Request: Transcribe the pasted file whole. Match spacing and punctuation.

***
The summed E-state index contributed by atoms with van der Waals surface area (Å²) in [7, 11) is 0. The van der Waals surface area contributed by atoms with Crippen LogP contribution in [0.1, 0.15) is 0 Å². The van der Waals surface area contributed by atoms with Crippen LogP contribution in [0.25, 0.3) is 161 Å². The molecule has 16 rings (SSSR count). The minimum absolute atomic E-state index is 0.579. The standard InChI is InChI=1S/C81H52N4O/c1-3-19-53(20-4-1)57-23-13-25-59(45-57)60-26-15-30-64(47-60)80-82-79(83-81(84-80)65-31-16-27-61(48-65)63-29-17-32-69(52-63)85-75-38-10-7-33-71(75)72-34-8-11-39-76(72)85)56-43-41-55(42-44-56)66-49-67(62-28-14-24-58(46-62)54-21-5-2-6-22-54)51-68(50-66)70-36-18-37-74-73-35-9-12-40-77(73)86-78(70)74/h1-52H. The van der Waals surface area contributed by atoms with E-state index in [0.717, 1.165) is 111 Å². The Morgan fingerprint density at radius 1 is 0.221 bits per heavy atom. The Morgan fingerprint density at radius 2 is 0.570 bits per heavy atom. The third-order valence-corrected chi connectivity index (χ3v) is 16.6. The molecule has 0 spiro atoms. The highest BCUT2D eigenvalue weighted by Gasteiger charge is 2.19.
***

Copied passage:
The summed E-state index contributed by atoms with van der Waals surface area (Å²) in [7, 11) is 0. The van der Waals surface area contributed by atoms with Crippen LogP contribution in [0.1, 0.15) is 0 Å². The van der Waals surface area contributed by atoms with Crippen LogP contribution in [0.25, 0.3) is 161 Å². The molecule has 16 rings (SSSR count). The minimum absolute atomic E-state index is 0.579. The standard InChI is InChI=1S/C81H52N4O/c1-3-19-53(20-4-1)57-23-13-25-59(45-57)60-26-15-30-64(47-60)80-82-79(83-81(84-80)65-31-16-27-61(48-65)63-29-17-32-69(52-63)85-75-38-10-7-33-71(75)72-34-8-11-39-76(72)85)56-43-41-55(42-44-56)66-49-67(62-28-14-24-58(46-62)54-21-5-2-6-22-54)51-68(50-66)70-36-18-37-74-73-35-9-12-40-77(73)86-78(70)74/h1-52H. The van der Waals surface area contributed by atoms with E-state index in [0.717, 1.165) is 111 Å². The Morgan fingerprint density at radius 1 is 0.221 bits per heavy atom. The Morgan fingerprint density at radius 2 is 0.570 bits per heavy atom. The third-order valence-corrected chi connectivity index (χ3v) is 16.6. The molecule has 0 spiro atoms. The highest BCUT2D eigenvalue weighted by Gasteiger charge is 2.19.